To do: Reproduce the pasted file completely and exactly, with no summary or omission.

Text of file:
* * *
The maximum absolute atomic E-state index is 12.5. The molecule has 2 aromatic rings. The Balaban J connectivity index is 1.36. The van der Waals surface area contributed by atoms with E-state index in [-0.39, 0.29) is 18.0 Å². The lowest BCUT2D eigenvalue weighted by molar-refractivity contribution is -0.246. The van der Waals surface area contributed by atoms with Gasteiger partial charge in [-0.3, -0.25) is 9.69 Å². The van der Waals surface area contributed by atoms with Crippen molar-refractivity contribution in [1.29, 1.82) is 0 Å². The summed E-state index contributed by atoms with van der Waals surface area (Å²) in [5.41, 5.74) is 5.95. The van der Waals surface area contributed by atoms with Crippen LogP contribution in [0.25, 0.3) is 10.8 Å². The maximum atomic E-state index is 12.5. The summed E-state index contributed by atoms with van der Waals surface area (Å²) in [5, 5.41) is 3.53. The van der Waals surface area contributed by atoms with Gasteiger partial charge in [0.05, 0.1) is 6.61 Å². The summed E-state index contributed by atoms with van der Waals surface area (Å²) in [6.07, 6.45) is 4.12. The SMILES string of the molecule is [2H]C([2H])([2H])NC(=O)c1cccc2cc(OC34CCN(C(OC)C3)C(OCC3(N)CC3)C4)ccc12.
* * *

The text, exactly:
The maximum absolute atomic E-state index is 12.5. The molecule has 2 aromatic rings. The Balaban J connectivity index is 1.36. The van der Waals surface area contributed by atoms with E-state index in [-0.39, 0.29) is 18.0 Å². The lowest BCUT2D eigenvalue weighted by molar-refractivity contribution is -0.246. The van der Waals surface area contributed by atoms with Gasteiger partial charge in [-0.3, -0.25) is 9.69 Å². The van der Waals surface area contributed by atoms with Crippen molar-refractivity contribution in [1.29, 1.82) is 0 Å². The summed E-state index contributed by atoms with van der Waals surface area (Å²) in [5.41, 5.74) is 5.95. The van der Waals surface area contributed by atoms with Crippen LogP contribution in [0.25, 0.3) is 10.8 Å². The maximum atomic E-state index is 12.5. The summed E-state index contributed by atoms with van der Waals surface area (Å²) in [5, 5.41) is 3.53. The van der Waals surface area contributed by atoms with Gasteiger partial charge in [0.05, 0.1) is 6.61 Å². The summed E-state index contributed by atoms with van der Waals surface area (Å²) in [6.07, 6.45) is 4.12. The SMILES string of the molecule is [2H]C([2H])([2H])NC(=O)c1cccc2cc(OC34CCN(C(OC)C3)C(OCC3(N)CC3)C4)ccc12.